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"Isms" Are Bad for Your Health (Care)

Updated on May 19, 2019

I won’t get into the debate of whether health care is a right or not, or whether the proposed health care reform is an attack on capitalism and an attempt to implant socialism as the dominant ideology in U.S. politics, because that isn’t the issue. In fact that highlights the danger of focusing on ideals and ideologies. People fight to defend whatever ideal or ideology they happen to subscribe to, instead of dealing with the problem at hand. Finding a solution to the problem then becomes secondary to a battle of ideologies.

Asking simple questions to identify problems, creating possible solutions then enacting them is the approach President Obama seems to be taking. This is post partisan politics.

President Obama’s simple question on health care was: Should a 53 year old woman who was dying of cancer have been more worried about paying her medical bills than getting well?

His answer to the question is no. I’d answer the same, but there are problems that cause mean worrying about medical bills instead of getting well is the reality for many people. He is trying to create solutions to those problems. Not a solution based on socialism or capitalism. Just a solution that was better than the status quo.

Meanwhile others (including those within his own party) bicker about whether that solution is too socialist, not socialist enough, too capitalist, not capitalist enough and set about defending their world views. “Special interests” lobby to achieve the outcome they want, and extremists (on both sides) engage in all sorts of strange activities. All at the expense of finding a solution that works.

Politics is broken. It has become about defending a world view at the expense of solving problems. President Obama has suggested a type of politics where self interest gives way to collaboration and ideologies give way to movement to find solutions. Not surrendering beliefs and values, but recognizing that maintaining relationships can be as important as values. A politics where bias towards actions that make an improvement (whatever end of the political spectrum those actions originate from) is what it's about.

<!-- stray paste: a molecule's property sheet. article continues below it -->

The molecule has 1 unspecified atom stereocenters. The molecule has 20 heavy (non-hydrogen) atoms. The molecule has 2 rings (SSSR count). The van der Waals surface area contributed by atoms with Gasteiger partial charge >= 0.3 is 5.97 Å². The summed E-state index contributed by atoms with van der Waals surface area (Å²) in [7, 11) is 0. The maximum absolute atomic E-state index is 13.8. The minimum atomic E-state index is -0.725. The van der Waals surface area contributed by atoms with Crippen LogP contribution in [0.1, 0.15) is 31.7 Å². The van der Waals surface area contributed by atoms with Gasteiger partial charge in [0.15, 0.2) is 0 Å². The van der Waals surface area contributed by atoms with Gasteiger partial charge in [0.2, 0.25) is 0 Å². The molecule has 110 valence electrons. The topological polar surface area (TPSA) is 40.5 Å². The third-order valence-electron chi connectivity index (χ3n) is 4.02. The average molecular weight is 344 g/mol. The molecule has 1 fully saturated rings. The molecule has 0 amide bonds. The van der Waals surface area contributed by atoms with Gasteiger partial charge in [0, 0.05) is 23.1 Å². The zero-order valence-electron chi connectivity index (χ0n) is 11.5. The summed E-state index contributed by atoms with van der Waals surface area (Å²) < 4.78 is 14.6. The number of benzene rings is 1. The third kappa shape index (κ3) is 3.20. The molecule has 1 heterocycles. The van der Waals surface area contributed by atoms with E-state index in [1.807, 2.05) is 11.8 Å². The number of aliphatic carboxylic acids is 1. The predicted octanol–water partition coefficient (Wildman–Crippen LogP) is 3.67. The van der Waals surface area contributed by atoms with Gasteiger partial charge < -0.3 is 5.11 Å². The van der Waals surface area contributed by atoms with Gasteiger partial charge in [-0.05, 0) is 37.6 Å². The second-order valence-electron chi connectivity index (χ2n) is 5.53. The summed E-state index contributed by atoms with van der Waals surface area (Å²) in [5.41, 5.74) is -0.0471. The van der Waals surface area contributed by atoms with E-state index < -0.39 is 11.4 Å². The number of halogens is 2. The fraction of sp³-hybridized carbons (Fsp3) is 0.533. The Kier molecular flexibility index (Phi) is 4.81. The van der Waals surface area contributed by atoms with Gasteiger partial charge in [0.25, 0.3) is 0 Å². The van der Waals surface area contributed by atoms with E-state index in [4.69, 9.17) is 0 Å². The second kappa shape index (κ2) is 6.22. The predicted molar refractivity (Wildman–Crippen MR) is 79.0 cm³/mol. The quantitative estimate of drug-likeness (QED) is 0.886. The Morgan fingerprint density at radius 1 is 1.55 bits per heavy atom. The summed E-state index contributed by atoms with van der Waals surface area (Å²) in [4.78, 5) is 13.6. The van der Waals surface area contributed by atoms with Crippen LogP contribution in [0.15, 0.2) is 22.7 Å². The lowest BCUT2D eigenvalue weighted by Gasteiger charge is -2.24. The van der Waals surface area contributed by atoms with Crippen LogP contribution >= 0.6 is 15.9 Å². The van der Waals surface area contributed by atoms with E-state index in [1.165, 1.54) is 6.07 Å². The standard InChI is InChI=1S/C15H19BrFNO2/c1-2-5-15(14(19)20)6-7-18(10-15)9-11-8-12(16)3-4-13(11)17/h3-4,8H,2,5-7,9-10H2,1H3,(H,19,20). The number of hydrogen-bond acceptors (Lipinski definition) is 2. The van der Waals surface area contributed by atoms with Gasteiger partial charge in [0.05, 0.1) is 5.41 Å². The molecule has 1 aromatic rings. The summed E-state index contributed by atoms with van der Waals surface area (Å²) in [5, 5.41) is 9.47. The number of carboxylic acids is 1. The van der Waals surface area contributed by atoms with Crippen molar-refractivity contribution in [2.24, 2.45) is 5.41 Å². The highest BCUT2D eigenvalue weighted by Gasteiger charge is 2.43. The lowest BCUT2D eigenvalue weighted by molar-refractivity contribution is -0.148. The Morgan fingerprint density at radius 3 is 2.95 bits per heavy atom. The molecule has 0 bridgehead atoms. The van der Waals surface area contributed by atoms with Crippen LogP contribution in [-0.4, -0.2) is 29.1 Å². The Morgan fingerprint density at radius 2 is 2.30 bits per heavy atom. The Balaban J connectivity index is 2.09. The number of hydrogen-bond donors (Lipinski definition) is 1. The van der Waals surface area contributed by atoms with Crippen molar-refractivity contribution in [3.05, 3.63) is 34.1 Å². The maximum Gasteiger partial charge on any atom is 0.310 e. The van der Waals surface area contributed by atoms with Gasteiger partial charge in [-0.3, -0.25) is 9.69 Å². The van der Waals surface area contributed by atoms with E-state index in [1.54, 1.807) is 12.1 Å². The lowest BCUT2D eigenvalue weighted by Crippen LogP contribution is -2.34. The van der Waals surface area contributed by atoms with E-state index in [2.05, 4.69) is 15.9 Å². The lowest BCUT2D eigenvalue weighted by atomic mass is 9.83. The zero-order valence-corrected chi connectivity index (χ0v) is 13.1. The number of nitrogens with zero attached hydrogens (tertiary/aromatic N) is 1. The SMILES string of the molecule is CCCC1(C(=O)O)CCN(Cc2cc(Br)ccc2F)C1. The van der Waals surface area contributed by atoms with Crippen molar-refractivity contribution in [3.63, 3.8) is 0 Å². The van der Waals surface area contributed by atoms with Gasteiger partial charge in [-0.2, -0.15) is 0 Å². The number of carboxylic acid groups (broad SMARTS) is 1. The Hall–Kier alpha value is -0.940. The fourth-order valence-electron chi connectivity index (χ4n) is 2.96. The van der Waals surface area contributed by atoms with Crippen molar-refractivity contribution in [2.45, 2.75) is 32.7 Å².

There is much talk about the evils of welfare, about encouraging dependence on the state, even encouraging laziness or lack of responsibility. But it seems that’s more to do with people’s ideological worldview than what’s actually happening.

Millions of people have been let down by the current system. What can realistically be done to improve the situation. Whichever “ism” you subscribe to is of no use to those people. Practical solutions are what they need. President Obama is trying to offer one.

It’s not even about finding a perfect solution, just a solution that will most certainly need improvement and refining over time, but is better than the current situation. A somewhat inelegant, rag-tag, socialist-capitalist, democrat-republican mongrel of a solution, that is still better than the current state of affairs. There is a space in between what there is now and the ultra-rationalised, government run, private-sector-killing health care system that people are afraid of. President Obama with the help of congress and the American people is trying to find that space.

President Obama seems to be promoting a message to stop bickering about whether the solution to health care is based on your favourite “ism” and start creating a solution that will work. I tend to agree with that message. After all isn’t that exactly what politics is: practical decision making?

When debate focuses on the defence of ideology, “isms” turn into a barrier, “isms” make creating solutions difficult, “isms” become a pain, “isms” get people killed. What’s needed is less bickering over “isms”. More pragmati . . . more problem solving.


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